In our final look at language learning being on the decline, it seems fitting to try and get to the bottom of which languages are dragging down the averages. Let’s take a look!
At one point in the UK, French and German were two of the holy trinity of modern foreign languages to learn along with Spanish, which we’ll be talking about a little more later. At A-Level, both French and German are experiencing a decade-long drop in interest, and both of these languages are increasingly less popular for those choosing their GCSE’s/Ebaccs as well.
Despite the UK’s multicultural status, languages spoken within the home that are hugely important to both those speaking them and the surrounding communities on the whole are kept alive only there. Courses in languages such as Arabic and Polish, two languages with huge representation in the UK, are difficult to find. Couple this with the attitude of English being the only language worth knowing and whatever the continued fallout of Brexit is going to be, and the future of language learning in the UK looks bleak.
New South Wales is Australia’s most multicultural state, with an abundance of language representation from across the globe. Unfortunately due to the marking schemes for students sitting their final exams, community languages such as Chinese, Arabic, Greek and Vietnamese are showing a steady decline. This skewed scoring system has resulted in an unfair bias against these community languages, with students taking these languages failing to do as well as their peers studying others. The resultant drop in community language learning has had a knock on effect: modern languages such as French have followed suit, resulting in an overall drop in entries for many languages taught in schools across this state.
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It isn’t all doom and gloom for Australia’s language learning culture, however. In the state of Victoria 17.3% of final-year students are studying languages. Whereas in the UK and America it is more of a norm for students to study two languages, this is not the case in Australia, so that figure is quite impressive. Education authorities in Victoria put this down to collaborative efforts from the community as a whole: a hopeful outlook we think, and one we hope will spread across Australia.
Colleges and universities across the United States seem to be offering less and less courses in modern foreign languages, which is both a reflection of and a contributing factor to language learning decline. Even Spanish, which is often seen as the global language outlier with most continued interest from learners overall is seeing a drop across the US along with French, German, Modern Hebrew, Japanese, Arabic and Mandarin.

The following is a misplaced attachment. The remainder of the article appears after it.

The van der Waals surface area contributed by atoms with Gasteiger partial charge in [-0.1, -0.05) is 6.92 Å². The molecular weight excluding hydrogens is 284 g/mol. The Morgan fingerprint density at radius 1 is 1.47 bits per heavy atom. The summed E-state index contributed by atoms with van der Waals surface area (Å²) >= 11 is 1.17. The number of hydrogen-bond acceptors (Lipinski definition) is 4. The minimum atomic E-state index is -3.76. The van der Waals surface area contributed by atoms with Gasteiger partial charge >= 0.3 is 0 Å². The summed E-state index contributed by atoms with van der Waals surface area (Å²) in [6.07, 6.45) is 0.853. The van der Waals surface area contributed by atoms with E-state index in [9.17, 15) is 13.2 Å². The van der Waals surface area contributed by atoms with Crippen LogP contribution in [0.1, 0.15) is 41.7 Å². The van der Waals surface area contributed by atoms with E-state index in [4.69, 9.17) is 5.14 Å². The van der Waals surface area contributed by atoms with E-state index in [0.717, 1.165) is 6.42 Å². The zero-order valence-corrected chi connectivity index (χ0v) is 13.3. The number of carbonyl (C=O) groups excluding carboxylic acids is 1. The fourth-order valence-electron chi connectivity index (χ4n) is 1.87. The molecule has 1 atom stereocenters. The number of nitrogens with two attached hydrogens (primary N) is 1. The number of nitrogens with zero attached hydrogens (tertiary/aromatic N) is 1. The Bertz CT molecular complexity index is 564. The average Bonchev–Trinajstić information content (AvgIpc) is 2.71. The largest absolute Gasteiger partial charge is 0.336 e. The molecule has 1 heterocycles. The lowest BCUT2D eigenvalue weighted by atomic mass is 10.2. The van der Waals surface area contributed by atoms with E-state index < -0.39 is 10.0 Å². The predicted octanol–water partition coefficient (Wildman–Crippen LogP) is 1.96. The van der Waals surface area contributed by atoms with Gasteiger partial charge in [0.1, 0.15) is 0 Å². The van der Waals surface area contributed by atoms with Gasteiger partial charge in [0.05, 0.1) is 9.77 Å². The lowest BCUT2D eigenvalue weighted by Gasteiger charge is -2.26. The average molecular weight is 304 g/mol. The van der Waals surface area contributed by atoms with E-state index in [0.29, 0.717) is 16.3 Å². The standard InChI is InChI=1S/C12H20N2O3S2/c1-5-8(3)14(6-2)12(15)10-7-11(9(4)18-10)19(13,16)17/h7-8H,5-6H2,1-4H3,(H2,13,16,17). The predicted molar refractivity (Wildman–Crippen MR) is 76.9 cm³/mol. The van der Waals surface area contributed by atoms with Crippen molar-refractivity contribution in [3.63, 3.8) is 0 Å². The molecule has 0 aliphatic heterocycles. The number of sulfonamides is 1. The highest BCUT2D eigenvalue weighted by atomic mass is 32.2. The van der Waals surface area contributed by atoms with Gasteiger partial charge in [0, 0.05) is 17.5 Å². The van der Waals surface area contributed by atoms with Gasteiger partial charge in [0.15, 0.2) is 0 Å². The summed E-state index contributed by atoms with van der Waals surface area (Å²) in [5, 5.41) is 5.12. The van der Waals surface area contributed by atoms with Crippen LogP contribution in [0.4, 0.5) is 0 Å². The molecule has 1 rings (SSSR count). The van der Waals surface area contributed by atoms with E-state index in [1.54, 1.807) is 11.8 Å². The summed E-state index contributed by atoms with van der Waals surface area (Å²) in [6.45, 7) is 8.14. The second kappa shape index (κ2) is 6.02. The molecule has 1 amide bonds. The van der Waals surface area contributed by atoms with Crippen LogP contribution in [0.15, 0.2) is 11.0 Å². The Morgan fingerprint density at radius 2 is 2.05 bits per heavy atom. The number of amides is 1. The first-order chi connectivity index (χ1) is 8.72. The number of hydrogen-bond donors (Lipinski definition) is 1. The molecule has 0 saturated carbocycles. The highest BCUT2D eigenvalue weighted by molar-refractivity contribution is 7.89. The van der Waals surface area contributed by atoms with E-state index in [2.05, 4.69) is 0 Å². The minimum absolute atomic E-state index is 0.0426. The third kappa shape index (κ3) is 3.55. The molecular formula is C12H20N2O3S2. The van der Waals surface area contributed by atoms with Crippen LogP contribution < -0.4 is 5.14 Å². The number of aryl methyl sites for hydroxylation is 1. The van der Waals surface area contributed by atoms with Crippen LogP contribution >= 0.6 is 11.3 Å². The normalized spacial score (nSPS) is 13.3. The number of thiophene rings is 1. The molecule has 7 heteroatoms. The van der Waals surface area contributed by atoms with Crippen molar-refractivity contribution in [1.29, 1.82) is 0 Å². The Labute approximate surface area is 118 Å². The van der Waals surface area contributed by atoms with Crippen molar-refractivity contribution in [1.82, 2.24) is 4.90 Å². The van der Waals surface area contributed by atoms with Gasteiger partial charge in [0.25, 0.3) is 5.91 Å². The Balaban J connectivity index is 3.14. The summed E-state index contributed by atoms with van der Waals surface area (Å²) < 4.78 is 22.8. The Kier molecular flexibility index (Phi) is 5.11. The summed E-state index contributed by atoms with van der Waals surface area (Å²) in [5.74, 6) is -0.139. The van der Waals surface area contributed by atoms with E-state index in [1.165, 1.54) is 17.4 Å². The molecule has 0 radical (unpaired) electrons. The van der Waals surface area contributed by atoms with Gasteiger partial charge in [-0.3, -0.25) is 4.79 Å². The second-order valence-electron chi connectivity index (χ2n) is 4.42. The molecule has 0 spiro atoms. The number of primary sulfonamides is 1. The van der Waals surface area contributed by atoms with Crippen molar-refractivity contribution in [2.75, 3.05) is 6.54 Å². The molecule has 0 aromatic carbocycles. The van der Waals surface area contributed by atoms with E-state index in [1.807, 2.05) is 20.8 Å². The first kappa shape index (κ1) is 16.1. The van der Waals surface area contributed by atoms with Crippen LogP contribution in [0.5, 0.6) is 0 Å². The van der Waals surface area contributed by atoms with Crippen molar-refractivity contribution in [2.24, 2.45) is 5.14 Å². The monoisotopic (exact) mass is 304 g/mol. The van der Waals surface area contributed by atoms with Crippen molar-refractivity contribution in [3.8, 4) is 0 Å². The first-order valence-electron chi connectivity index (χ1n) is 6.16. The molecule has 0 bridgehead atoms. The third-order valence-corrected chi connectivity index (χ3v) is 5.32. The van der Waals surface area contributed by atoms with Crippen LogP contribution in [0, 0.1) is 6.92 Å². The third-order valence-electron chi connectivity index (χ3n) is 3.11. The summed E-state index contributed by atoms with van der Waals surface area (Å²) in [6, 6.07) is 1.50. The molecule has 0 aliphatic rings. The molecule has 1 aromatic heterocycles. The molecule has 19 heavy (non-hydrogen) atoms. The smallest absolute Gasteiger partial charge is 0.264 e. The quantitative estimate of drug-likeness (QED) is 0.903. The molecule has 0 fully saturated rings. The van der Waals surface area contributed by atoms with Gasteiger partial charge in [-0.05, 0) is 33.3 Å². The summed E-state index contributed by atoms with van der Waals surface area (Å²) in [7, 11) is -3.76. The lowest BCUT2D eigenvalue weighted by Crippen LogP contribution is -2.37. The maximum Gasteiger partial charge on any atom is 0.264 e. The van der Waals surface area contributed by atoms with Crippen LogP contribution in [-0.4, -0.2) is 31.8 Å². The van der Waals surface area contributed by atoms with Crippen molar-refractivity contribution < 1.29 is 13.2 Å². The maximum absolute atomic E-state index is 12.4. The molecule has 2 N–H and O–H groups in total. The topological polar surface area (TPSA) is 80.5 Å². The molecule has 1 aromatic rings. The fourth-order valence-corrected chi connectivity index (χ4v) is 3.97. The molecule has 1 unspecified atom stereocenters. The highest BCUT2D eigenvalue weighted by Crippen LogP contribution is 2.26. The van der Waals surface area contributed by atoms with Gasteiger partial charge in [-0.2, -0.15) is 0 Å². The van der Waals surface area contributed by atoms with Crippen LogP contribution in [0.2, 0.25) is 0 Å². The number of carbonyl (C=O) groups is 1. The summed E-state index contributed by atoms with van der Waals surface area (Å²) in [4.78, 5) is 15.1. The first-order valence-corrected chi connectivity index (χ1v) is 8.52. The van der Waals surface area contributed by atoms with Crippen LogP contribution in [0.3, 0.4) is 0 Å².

Analysts who look for reasons for these declines point to a number of factors. Students facing truly extortionate college fees are focusing on subjects that are career-oriented and more likely to ensure jobs. Like the United Kingdom there is the attitude of English being the global lingua franca becoming increasingly more common.Subjects within the STEM areas – science, technology, engineering and mathematics – are vigorously championed by politicians and pundits alike, but with most resources produced purely in English.
Education institutions themselves must also share a portion of the blame, since there is no longer an emphasis on the requirement for learning a foreign language in order to graduate. On top of all of this, in order for their children to succeed, parents who speak another language besides English as their native tongue appear to be actively encouraging their children to speak purely English. English is important, of course it is: but so are all the other languages we speak, so this is a little disheartening.
Latin America & Spain
A final nod to the language that we have already identified as an outlier. Spanish, already spoken across Spain and South and Central America, has become the second most popular language to learn worldwide. Exam entries for Spanish has spiralled in the UK, and even in countries where all language learning is generally on the decline, Spanish is seeing the least reduction in its enrolment numbers. Whether this is due to belated recognition of Spanish as a global language, or because as some suggest, business communication has shifted across to the Pacific where much of the world’s population is concentrated, it is unclear. Either way. For us, as language lovers, anything that makes people interested in learning languages is fine by us!
Thank you for joining us on our look into foreign language decline; we hope you have been inspired to buck against this trend and learn a language yourself.